Biden climate adviser says existing nuclear essential for emissions goals

U.S. President-elect Joe Biden and Vice President-elect Kamala Harris introduce key members of their administration in Wilmington
Former EPA chief Gina McCarthy, U.S. President-elect Joe Biden's nominee for National Climate Adviser, speaks after Biden announced her nomination among another round of nominees and appointees for his administration in Wilmington, Delaware, U.S., December 19, 2020. REUTERS/Kevin Lamarque/File Photo

WASHINGTON, May 18 (Reuters) - White House national climate adviser Gina McCarthy said on Tuesday that existing nuclear power plants are going to be needed in the Biden administration's effort to hit goals to reduce greenhouse gas emissions.

"In many areas continuation of the existing nuclear, as long as it's environmentally sound and it's permitted, is going to be absolutely essential" because it will provide time to develop renewable energy into a bigger part of the energy mix, McCarthy said at a Columbia University Center on Global Energy Policy virtual event.

The White House signaled privately to lawmakers and stakeholders recently that it supports taxpayer subsidies to keep aging nuclear facilities from closing as shutdowns make it harder to meet U.S. climate goals. read more

President Joe Biden wants to set the country on a path to decarbonize the energy grid by 2035 and last month set a goal to cut U.S. emissions by 50%-52% from 2005 levels by 2030. That would be roughly a doubling of a previous goal set by former President Barack Obama.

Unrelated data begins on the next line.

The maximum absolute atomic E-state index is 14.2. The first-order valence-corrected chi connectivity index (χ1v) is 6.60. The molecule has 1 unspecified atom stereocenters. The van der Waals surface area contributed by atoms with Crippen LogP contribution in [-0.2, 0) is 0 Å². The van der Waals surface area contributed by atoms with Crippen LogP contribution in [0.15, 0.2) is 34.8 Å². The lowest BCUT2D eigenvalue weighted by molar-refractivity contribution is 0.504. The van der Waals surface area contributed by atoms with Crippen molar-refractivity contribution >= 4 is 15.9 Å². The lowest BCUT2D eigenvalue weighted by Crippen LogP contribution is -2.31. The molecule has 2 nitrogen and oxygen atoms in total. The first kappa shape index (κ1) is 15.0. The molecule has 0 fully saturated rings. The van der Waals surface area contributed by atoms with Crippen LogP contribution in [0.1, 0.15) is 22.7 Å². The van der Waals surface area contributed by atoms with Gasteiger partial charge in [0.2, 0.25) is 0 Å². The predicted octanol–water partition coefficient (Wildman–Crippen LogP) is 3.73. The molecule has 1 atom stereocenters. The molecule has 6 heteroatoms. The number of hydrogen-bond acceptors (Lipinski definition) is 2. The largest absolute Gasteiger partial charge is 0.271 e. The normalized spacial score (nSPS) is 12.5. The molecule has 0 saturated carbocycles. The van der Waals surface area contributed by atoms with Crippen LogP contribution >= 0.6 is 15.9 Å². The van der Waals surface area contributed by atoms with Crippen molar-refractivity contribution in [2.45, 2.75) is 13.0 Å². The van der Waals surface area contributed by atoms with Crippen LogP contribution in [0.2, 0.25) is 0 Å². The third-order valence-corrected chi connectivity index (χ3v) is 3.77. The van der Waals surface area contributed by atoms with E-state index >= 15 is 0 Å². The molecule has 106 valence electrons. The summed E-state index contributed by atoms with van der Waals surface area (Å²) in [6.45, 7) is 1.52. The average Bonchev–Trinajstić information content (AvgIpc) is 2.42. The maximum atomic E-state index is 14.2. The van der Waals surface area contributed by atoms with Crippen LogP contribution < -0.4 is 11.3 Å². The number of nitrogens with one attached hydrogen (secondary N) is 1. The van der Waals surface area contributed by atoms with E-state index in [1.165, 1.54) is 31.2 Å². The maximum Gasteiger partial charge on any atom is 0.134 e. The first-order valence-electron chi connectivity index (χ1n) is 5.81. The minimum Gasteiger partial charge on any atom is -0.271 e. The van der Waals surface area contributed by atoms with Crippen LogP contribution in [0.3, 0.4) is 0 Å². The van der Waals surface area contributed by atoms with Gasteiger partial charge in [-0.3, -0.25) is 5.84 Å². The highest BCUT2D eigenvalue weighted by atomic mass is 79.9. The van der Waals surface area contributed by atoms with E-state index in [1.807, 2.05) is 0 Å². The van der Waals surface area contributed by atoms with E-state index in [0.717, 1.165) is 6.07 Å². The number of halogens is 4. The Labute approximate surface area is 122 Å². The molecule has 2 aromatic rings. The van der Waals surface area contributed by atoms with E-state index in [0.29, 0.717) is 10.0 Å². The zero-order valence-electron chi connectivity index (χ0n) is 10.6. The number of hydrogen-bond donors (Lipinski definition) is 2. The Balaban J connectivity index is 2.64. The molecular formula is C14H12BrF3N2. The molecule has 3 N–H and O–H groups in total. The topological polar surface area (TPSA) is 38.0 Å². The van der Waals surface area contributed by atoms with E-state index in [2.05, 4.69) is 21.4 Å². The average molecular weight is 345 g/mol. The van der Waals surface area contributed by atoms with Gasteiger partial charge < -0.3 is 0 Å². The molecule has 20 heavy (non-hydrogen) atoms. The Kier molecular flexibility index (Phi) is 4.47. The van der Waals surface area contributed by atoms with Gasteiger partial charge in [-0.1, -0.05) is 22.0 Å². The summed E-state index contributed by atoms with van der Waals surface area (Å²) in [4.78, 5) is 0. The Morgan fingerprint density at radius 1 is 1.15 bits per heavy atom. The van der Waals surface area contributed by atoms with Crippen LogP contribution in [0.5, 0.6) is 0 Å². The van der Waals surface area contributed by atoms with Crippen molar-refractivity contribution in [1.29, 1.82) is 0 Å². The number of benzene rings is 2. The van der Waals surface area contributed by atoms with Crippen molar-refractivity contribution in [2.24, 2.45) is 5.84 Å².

In addition the administration supports a clean energy standard in the infrastructure plan, a mechanism that could help support existing nuclear power as well as carbon capture and sequestration to be added to fossil fuel plants.

"It's a very stable baseload system," McCarthy said about generation of electricity from nuclear plants, which generally operate all day, unlike wind and solar power which can be intermittent if not backed up by robust batteries.

Nuclear power is virtually free from carbon emissions that cause global warming, but is still rejected by some environmental groups because of concern over the disposal of toxic waste.

The United States has 93 nuclear reactors, more than any other country, but nuclear power capacity peaked in 2012. Some reactors have closed due to high security costs and competition from natural gas plants and renewable power.

A report by the International Energy Agency on Tuesday said almost 90% of global electricity generation should come from renewables by 2050 and most of the rest from nuclear. read more

Reporting by Timothy Gardner Editing by Chizu Nomiyama

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Timothy reports on energy and environment policy and is based in Washington, D.C. His coverage ranges from the latest in nuclear power, to environment regulations, to U.S. sanctions and geopolitics. He has been a member of three teams in the past two years that have won Reuters best journalism of the year awards. As a cyclist he is happiest outside. Contact: +1 202-380-8348